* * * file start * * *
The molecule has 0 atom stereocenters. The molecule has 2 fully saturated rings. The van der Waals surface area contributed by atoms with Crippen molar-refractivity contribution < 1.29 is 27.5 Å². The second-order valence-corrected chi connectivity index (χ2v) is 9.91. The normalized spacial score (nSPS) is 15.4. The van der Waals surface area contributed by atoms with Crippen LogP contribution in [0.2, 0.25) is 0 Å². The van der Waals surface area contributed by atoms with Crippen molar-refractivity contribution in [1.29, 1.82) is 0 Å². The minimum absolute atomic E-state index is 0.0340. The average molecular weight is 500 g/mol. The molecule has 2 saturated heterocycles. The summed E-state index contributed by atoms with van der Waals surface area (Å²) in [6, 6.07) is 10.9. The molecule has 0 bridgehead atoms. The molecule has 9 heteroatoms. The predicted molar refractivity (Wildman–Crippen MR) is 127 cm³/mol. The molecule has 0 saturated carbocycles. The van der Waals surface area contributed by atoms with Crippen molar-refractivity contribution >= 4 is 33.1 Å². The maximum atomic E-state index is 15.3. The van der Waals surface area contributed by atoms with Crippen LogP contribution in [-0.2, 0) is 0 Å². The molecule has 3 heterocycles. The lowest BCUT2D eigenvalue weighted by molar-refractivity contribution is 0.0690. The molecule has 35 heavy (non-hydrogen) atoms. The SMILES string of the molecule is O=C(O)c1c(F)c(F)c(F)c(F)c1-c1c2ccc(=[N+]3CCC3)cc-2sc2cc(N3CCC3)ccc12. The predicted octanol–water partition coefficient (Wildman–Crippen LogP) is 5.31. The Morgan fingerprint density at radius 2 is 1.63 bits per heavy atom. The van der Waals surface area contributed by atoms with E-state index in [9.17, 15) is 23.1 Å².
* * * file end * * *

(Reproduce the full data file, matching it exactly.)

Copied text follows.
The molecule has 0 atom stereocenters. The molecule has 2 fully saturated rings. The van der Waals surface area contributed by atoms with Crippen molar-refractivity contribution < 1.29 is 27.5 Å². The second-order valence-corrected chi connectivity index (χ2v) is 9.91. The normalized spacial score (nSPS) is 15.4. The van der Waals surface area contributed by atoms with Crippen LogP contribution in [0.2, 0.25) is 0 Å². The van der Waals surface area contributed by atoms with Crippen molar-refractivity contribution in [1.29, 1.82) is 0 Å². The minimum absolute atomic E-state index is 0.0340. The average molecular weight is 500 g/mol. The molecule has 2 saturated heterocycles. The summed E-state index contributed by atoms with van der Waals surface area (Å²) in [6, 6.07) is 10.9. The molecule has 0 bridgehead atoms. The molecule has 9 heteroatoms. The predicted molar refractivity (Wildman–Crippen MR) is 127 cm³/mol. The molecule has 0 saturated carbocycles. The van der Waals surface area contributed by atoms with Crippen molar-refractivity contribution >= 4 is 33.1 Å². The maximum atomic E-state index is 15.3. The van der Waals surface area contributed by atoms with Crippen LogP contribution in [-0.2, 0) is 0 Å². The molecule has 3 heterocycles. The lowest BCUT2D eigenvalue weighted by molar-refractivity contribution is 0.0690. The molecule has 35 heavy (non-hydrogen) atoms. The SMILES string of the molecule is O=C(O)c1c(F)c(F)c(F)c(F)c1-c1c2ccc(=[N+]3CCC3)cc-2sc2cc(N3CCC3)ccc12. The predicted octanol–water partition coefficient (Wildman–Crippen LogP) is 5.31. The Morgan fingerprint density at radius 2 is 1.63 bits per heavy atom. The van der Waals surface area contributed by atoms with E-state index in [9.17, 15) is 23.1 Å².